Next up Irene Pink, the only female act of the evening.  Oft times we reviewers are heard to despair of women in comedy going on about sex and men and body image et al, as it so often seems self-conscious and almost apologetic.  Such material is the bread and butter of large, sassy, cynical Pink, but it works – the girl is hilarious, proving it’s much more about the delivery than the content.  It’s the kind of act you’d rather not follow, but someone has to… Generic formula wielding Bundy drew the short straw and his unsurprising blokeish racial humour doesn’t get a great deal of traction. 

Last act for the first half, Gish (‘short for Biggish’) mooches in like a tall skinny grown-up Jeff da Mâori and has the audience cracking up at his total hard caseness within moments.  His adept guitaring augments his classic hilarious bro-style anecdotes and while the full length of his Hotel California parody seemed unnecessary to me, Gish remains a highlight of the evening.

At half-time the fifteen minute break takes thirty, but that’s the audience’s fault.  Auckland audiences are terrible at autonomous self-discipline – we’re told fifteen minutes, but half those folks would’ve stayed outside for hours if no-one told them it was time to go back in. 

Oscar re-warms up the crowd riffing on the topical issue of police activities (a current favourite subject throughout the comedy festival) before introducing Figjam, who runs a fairly safe line of gags on the topical issues of Mâori – particularly land ownership and funding.  Fairly standard fodder, but he raises more than a chuckle in the crowd.  Then it’s "New Zealand’s second favourite Westie" Nathan Matthews, another jaded-before-his-time youngster who delivers an adequate punch with standard material, again showing promise for a successful future.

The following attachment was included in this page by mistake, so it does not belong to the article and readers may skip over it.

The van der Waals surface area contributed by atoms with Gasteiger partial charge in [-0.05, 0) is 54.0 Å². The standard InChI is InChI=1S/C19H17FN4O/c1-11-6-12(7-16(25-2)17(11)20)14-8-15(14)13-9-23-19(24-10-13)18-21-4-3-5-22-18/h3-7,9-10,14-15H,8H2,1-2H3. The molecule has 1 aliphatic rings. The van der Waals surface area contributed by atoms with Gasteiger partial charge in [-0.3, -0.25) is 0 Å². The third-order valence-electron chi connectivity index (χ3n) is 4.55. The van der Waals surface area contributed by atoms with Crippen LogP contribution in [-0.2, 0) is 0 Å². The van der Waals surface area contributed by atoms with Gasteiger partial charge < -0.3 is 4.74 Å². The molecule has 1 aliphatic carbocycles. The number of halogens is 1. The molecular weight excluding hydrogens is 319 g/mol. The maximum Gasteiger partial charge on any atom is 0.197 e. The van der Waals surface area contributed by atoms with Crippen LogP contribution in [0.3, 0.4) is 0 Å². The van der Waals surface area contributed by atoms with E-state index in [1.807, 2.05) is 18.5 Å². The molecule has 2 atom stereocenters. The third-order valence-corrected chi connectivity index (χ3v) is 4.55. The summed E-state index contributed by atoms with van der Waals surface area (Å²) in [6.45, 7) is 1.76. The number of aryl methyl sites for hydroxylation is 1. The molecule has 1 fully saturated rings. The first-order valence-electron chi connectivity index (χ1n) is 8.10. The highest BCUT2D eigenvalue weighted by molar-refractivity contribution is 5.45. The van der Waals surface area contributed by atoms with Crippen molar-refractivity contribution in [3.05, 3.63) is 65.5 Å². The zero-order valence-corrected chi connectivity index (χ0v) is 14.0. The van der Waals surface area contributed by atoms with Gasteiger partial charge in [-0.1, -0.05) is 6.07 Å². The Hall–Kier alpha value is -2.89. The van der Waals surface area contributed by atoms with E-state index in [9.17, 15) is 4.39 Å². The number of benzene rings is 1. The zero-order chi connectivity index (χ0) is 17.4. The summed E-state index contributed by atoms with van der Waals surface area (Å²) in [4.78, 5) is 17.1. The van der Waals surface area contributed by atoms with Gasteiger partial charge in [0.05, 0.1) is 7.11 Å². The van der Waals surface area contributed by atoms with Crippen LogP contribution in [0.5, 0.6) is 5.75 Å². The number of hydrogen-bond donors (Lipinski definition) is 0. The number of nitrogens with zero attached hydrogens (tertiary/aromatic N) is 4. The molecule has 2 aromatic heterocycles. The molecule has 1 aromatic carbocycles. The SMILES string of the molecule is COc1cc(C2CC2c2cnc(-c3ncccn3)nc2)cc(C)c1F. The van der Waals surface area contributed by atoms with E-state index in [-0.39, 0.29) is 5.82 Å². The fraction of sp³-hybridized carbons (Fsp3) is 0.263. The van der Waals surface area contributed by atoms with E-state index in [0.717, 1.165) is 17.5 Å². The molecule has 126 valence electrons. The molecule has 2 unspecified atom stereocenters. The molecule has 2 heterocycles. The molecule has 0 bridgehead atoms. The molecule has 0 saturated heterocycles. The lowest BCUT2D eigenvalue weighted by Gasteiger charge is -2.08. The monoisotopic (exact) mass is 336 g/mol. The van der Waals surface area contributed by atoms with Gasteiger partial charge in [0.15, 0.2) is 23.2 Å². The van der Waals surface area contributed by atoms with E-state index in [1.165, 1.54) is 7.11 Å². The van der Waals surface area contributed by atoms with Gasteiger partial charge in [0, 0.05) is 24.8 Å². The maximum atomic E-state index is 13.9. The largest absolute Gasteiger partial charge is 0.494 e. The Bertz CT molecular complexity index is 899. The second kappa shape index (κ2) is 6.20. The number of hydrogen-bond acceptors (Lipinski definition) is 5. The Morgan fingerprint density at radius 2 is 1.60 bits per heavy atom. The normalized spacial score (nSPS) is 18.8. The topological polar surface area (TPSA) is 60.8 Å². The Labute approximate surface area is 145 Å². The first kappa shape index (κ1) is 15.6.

The two-strong Central City Circus are the most different kind of act of the night.  Pauly Paul and the silent Catching Man have a youthful energy as they deliver some standard juggling and balancing tricks.  Paul’s tendency to laugh self-consciously at everything he says is off-putting and ultimately their gig loses a little translation between the street and the glamorous televised big stage.

After that Andre King slopes in to deliver some laid back yet somehow in-your-face attitude about horny cops and being an educated Mâori.  He’s got his audience where he wants them, and his ribbing of the Indian culture receives possibly the biggest laugh of the night.  In contrast, Vela Manusaute would be the most controversial performance of the night,  his ‘anti-anti-smacking’ philosophy being aggressively demonstrated.  He has timing and charisma, but his material seems painfully restricted to the shock value of the violent nature of Pacific Island culture.  He makes me feel like a PC liberal.

The final comedy act is a six-piece called The Electric KoKozoids, who lip synch their crazed outcast-vigilante-gang-mentors-boy-in-love-with-girl high concept adventure with pluck and verve. Utilising the A-Team theme and some well chosen musical bits, the Kokozoids are big fun, albeit in a high school talent quest kind of way.

The Kokozoids segue into a rousing finale featuring a bright R&B sunshiny musical number by the forty odd choral voices of the Masque Vocal Ensemble and featuring energetic rapping, toasting, breaking and the like from those young West Auckland hip-hop heartthrobs Spacifix, partying it up on what will undoubtedly be the closing credits.

Overall AotearoHa proves to be a solid night in which even the weakest links have something going for them.  Look out for it on your small screen in the near future – TV3 I think – and please feel free to add your own thoughts at the end of this page.